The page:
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Clarkston’s Steve Rogers Speaks with The Atlantic on Trends in Pet Food

Clarkston Consulting Consumer Products Principal Steve Rogers was interviewed by The Atlantic’s Joe Pinsker on the shifting trends in pet food. An excerpt of Steve’s interview and a link to the full article are below.

The Atlantic | October 26, 2018

To succinctly capture the strangeness of how Americans feed their house pets in the year 2018, there are perhaps no better five words than pumpkin-spice lattes for dogs. If there’s room to use a few more qualifiers, then non-GMO, American-made goat’s-milk pumpkin-spice lattes for dogs would probably be more evocative.

That is a real product, sold by a real company—“Just add warm water!” the label says—and it would not feel too out of place on the shelves of many pet-food aisles, where these days one is almost just as likely to encounter labels boasting “grass-fed beef” and “high-protein” recipes as anywhere else in the store.

As these aisles indicate, pet food—particularly high-end pet food—is edging ever closer to human food, and the overlaps between the two categories can be uncanny. “People are putting whole berries in there, whole cranberries, whole blueberries,” says Don Tomala, the president of Matrix Partners, a pet-products branding firm. “They’re putting kelp in there, they’re putting turmeric in there, they’re putting apple-cider vinegar in there … These are all trends within the human-food side.”

Tomala, who helped launch the dog food Kibbles ’n Bits in the early 1980s, remembers that back then, “it was food for your dog—that was about as far as it went.” Ingredients weren’t fussed over, and the packaging was playful; he remembers cartoonish labels, say, with “a bubble-faced dog on it smiling.” That wouldn’t fly today. Tomala says packages now are more likely to display “a serious-looking dog … It looks nutritious and healthy—it looks like something I’d buy at Whole Foods.”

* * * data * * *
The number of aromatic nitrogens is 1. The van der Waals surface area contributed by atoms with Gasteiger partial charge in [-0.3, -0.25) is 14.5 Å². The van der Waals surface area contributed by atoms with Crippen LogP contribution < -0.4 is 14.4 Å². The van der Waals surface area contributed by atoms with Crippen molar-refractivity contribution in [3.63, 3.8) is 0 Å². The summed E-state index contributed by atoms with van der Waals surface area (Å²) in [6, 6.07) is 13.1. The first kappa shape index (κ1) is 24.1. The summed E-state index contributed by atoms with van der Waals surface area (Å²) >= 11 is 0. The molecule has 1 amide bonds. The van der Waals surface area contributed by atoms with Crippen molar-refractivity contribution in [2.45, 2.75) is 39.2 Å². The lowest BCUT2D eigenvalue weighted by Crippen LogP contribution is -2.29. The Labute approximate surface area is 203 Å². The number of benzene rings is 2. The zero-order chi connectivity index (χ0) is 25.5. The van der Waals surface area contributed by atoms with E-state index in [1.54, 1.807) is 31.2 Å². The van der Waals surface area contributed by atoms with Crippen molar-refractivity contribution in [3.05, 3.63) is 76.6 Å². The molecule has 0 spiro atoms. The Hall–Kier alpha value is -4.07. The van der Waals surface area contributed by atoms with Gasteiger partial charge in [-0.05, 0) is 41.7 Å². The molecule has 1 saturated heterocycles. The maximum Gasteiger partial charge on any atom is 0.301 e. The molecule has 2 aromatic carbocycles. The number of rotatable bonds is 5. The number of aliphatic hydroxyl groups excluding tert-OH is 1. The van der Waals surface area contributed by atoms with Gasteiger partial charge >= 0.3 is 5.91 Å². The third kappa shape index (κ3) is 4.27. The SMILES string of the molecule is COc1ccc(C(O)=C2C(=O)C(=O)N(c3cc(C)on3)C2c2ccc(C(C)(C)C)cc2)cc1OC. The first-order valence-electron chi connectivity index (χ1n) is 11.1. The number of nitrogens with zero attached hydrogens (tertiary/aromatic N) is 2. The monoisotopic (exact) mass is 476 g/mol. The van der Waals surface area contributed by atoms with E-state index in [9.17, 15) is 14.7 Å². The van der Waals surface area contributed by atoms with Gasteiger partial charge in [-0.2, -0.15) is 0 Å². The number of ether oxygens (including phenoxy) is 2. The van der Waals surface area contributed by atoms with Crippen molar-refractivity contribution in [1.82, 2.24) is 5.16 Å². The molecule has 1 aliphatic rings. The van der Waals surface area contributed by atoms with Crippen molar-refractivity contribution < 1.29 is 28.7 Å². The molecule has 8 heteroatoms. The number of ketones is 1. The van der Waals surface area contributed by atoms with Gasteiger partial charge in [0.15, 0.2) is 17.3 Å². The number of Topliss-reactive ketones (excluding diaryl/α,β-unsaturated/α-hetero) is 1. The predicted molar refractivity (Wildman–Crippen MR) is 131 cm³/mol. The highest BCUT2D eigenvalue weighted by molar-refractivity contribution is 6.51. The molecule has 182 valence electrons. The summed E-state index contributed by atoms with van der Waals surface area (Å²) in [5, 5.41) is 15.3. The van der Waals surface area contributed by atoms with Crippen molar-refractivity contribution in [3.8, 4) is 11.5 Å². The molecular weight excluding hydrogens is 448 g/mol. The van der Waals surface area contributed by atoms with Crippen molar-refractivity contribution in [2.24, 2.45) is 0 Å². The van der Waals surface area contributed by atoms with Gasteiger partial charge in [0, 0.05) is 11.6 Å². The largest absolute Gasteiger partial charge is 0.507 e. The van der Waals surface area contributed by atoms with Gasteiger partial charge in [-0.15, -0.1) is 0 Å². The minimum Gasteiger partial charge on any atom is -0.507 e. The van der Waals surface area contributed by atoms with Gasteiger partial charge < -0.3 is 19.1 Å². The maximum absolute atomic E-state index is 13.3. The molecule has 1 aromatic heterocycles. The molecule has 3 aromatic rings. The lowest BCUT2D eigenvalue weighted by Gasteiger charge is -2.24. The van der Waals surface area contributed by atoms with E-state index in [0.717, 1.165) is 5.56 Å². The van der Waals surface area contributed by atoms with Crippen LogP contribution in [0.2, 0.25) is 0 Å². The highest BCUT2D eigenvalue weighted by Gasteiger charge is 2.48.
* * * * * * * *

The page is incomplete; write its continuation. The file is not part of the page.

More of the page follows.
This transformation of pet food reflects a broader trend, in which people go to ever-greater lengths to address the human needs they project onto their pets, almost as if the animals were their children. Some Americans buy silicone testicular implants so that their pet might “retain its natural look and self-esteem” after being neutered, or make provisions in their wills for their horses; a friend recently told me that she discovered, when picking up a new prescription, that she and her dog had been put on the same anxiety medication.

Marketers often attribute the treatment of pets as little humans in part to Millennials waiting longer to have children, which frees them up to channel their energies toward their “fur babies,” a term people sometimes (unfortunately) use for their pets. With that in mind, it makes sense that some people would want to buy the finest foods for their animals. Another factor behind the rise of high-quality pet food is the increased concern many shoppers have about the environmental and social impact of all sorts of consumer goods.

“One of the main things that we’ve seen in the past five-plus years is that the parents, the shoppers, of the pets, they’re looking at pet food in the very same way they’re looking at the food they buy for themselves,” says Steve Rogers, a principal consultant at the firm Clarkston Consulting who advises large food and beverage companies, many of which have pet-food divisions. Non-GMO, gluten-free, no preservatives—these are what many consumers are after, and, Rogers says, “any trend that you almost see in consumer purchases or consumer food, pet food is basically a lagging indicator.”

To view the full article, visit The Atlantic’s original article here.